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Government Operational Update - Dublin Port – First week post Brexit transition

At the end of the first week following the completion of Brexit, trade volumes have been lower than anticipated, but are beginning to build, and State agencies are working intensively with trade and business to support them in complying with new customs formalities. 

New checks are inevitably taking additional time, but this time is minimised through the completion of necessary procedures in advance. Business and trade are reminded of the importance of the submission of timely and accurate information and of the support and advice available to them from the relevant state agencies.

The new customs formalities are required now that Great Britain is fully outside of the European Union to ensure that Ireland fulfils its obligations as a member of the EU and that the integrity of the Single Market and the Customs Union is protected.

This is vital for Irish businesses in order to assure our European partners that goods in free circulation in Ireland, and potentially eventually ending up elsewhere in the EU, meet key requirements, such as food and product safety standards.

Over the course of the week, traffic volume on ferries arriving into Dublin Port and Rosslare Port has grown from 61 inbound goods movements between the 1st and 2nd of January to 689 inbound goods movements between the 7th and 8th of January. The percentage of vehicles/trailers being ‘Green Routed’ in Dublin Port and Rosslare Port, meaning that these goods could leave the port immediately upon their arrival, rose from 28% on 1st/2nd January to 68% on 7th/8th January.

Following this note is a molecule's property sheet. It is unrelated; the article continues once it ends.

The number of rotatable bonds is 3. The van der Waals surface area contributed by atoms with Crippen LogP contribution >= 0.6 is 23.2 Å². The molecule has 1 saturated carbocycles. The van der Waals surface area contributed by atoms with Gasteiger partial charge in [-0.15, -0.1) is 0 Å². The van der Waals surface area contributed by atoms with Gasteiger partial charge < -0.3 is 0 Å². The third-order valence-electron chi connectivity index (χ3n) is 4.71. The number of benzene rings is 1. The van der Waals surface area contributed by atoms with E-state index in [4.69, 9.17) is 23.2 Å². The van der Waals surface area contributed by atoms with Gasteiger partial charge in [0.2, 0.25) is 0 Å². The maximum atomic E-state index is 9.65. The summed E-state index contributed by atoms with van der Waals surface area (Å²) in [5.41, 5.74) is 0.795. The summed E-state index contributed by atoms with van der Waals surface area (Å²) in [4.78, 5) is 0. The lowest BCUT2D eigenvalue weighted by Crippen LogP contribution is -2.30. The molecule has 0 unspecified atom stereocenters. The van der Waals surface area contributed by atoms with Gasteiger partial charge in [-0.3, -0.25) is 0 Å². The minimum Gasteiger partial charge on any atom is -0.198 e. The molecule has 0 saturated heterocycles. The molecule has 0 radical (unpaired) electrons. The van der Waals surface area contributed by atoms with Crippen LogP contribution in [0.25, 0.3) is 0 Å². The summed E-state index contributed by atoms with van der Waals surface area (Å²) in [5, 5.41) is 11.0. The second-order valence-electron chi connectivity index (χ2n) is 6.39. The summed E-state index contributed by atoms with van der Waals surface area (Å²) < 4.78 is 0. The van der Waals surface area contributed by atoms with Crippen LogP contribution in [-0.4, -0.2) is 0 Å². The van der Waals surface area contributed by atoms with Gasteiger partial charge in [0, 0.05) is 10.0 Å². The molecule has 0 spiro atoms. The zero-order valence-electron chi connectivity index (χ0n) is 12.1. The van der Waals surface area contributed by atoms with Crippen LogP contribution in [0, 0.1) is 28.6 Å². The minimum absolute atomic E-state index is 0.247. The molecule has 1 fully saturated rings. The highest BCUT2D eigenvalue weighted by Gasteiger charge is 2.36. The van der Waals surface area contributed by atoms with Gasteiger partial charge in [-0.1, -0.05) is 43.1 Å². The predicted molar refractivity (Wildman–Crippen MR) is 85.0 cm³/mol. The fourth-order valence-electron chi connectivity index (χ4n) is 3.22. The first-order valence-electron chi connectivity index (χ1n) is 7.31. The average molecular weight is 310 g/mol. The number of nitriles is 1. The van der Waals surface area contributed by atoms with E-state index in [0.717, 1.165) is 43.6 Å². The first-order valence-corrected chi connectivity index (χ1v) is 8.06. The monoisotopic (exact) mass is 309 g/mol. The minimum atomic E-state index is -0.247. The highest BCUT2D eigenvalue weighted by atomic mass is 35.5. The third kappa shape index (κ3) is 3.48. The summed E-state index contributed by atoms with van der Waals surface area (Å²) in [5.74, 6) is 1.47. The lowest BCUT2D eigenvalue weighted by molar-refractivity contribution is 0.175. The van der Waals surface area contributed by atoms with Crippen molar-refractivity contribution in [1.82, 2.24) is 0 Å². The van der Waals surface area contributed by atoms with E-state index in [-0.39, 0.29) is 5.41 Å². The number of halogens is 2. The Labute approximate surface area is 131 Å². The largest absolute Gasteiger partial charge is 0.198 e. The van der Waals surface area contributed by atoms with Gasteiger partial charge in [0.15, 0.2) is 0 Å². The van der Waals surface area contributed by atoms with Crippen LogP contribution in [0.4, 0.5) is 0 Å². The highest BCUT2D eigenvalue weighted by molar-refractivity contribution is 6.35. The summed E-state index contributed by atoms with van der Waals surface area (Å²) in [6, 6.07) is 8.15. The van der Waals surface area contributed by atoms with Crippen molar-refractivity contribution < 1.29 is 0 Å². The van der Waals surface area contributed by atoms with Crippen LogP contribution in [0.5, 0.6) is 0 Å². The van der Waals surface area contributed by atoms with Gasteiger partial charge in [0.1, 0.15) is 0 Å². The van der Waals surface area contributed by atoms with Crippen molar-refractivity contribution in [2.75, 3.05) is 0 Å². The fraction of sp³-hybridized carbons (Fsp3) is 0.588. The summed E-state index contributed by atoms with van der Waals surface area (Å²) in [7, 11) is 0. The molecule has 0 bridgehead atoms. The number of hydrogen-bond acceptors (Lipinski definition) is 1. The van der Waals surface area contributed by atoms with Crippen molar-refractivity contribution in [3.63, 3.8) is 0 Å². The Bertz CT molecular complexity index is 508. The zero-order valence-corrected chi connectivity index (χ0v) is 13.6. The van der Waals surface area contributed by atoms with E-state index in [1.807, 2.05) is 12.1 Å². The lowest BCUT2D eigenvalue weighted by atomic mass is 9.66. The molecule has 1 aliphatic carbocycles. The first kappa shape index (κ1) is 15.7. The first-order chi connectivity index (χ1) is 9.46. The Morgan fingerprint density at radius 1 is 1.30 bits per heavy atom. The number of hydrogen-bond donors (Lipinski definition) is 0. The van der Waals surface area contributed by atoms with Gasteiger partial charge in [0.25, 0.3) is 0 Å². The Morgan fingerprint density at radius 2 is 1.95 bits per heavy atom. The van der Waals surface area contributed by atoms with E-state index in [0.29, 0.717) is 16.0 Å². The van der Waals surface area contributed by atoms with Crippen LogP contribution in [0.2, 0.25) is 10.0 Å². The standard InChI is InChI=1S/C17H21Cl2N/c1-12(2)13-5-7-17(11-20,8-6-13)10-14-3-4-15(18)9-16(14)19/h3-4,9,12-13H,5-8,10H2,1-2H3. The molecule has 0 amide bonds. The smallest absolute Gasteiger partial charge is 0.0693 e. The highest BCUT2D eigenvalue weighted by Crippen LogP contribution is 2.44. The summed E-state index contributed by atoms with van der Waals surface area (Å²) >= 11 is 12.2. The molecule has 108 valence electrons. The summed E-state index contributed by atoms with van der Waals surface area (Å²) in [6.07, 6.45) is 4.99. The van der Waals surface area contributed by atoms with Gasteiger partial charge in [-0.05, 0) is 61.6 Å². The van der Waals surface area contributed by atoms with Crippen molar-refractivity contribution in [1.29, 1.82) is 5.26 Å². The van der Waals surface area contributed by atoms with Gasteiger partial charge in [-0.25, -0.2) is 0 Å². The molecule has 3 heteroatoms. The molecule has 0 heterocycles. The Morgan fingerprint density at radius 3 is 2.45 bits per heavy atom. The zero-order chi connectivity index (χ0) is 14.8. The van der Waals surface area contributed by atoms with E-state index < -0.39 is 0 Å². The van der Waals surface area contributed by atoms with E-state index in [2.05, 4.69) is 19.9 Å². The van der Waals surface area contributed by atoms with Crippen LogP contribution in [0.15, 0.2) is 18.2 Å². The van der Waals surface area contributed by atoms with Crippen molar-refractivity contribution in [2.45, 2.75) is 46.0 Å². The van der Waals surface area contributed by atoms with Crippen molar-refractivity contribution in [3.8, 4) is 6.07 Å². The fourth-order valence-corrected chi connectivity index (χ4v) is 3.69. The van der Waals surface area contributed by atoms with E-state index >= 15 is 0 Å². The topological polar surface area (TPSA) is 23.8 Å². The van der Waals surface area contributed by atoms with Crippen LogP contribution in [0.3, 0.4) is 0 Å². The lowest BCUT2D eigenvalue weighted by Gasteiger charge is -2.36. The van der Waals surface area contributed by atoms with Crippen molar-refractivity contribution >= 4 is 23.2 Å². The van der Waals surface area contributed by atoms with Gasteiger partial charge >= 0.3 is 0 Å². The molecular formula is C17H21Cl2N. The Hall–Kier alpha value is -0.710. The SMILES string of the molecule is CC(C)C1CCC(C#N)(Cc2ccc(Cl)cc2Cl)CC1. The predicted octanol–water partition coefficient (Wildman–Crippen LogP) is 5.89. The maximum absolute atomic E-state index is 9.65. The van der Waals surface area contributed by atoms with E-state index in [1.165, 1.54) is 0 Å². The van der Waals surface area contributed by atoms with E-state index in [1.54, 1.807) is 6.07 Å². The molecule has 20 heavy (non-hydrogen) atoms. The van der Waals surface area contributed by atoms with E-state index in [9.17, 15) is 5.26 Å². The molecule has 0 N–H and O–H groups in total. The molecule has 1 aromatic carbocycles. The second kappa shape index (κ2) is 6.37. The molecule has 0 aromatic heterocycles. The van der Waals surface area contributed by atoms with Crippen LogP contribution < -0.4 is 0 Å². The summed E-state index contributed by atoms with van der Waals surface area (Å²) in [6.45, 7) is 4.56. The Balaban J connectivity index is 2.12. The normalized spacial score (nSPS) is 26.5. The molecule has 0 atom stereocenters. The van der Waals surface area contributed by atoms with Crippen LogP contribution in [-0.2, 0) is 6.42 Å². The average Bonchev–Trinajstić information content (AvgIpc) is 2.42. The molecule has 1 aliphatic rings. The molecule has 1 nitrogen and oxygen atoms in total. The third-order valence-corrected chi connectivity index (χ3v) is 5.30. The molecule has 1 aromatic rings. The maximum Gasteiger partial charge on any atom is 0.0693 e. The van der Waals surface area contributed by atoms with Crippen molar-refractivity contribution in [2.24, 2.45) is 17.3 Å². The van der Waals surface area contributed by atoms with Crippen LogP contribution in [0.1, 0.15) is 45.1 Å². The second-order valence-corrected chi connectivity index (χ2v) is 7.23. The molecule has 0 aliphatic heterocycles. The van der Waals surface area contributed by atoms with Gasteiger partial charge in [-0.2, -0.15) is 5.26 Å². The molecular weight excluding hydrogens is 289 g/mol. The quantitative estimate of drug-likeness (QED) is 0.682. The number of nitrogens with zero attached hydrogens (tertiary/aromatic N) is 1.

The efforts and work of trade and business and their representative bodies in meeting the challenge of the UK departure from the EU are fully recognised. 

New Customs Formalities

Relevant Government Departments and State agencies have engaged extensively with trade and business, collectively and individually, with the clear focus of helping them adapt to the new customs formalities and to assist them in overcoming the challenges and issues arising. Based on this engagement, businesses have been found to fall into the following broad categories:

  • Businesses which are fully prepared, are submitting customs declarations and creating Pre-Boarding Notifications (PBN) without any issues and have had a relatively seamless transition to operating under the new procedures
  • Businesses which had prepared well, but are still less familiar with the practical operation of the new procedures and are still on a steep familiarisation curve.
  • Businesses which have not prepared well and in some instances not at all. These businesses have faced significant challenges in moving goods under the new procedures.
  • For exports, the evidence is that customs formalities are being complied with and there are no significant challenges for business.
  • For imports, for the core import declarations, the evidence and feedback suggest that trade and business, subject to some bedding in of new processes and deepening the levels of familiarisation with the procedures and formalities, is working well.
Importance of complete and accurate customs declarations
  • The submission of timely and accurate information as part of making customs declarations is essential in order for Revenue and other State agencies to be able to facilitate legitimate trade with the minimum of interruption.
  • The arrival of consignments where there are incomplete or missing declarations have resulted in such movements being stopped and delayed until all of the outstanding formalities and necessary declarations are completed. This has meant that truck drivers and the goods they are transporting have been held up at the port.
  • The period of delay, where it has arisen, has been dependent on the relevant business or transport company providing all outstanding information and documentation to the relevant State agency.  
  • Customs and other State agency officials are on site 24/7 and are working with hauliers to obtain all outstanding information as soon as possible. The goods are being cleared to exit the port once all of the documentation is in order. 
ENS Declarations
  • Arising from extensive engagement with business and trade, a particular challenge was identified in relation to the completion of the necessary import safety and security (ENS) declarations that are an integral part of completion of customs formalities.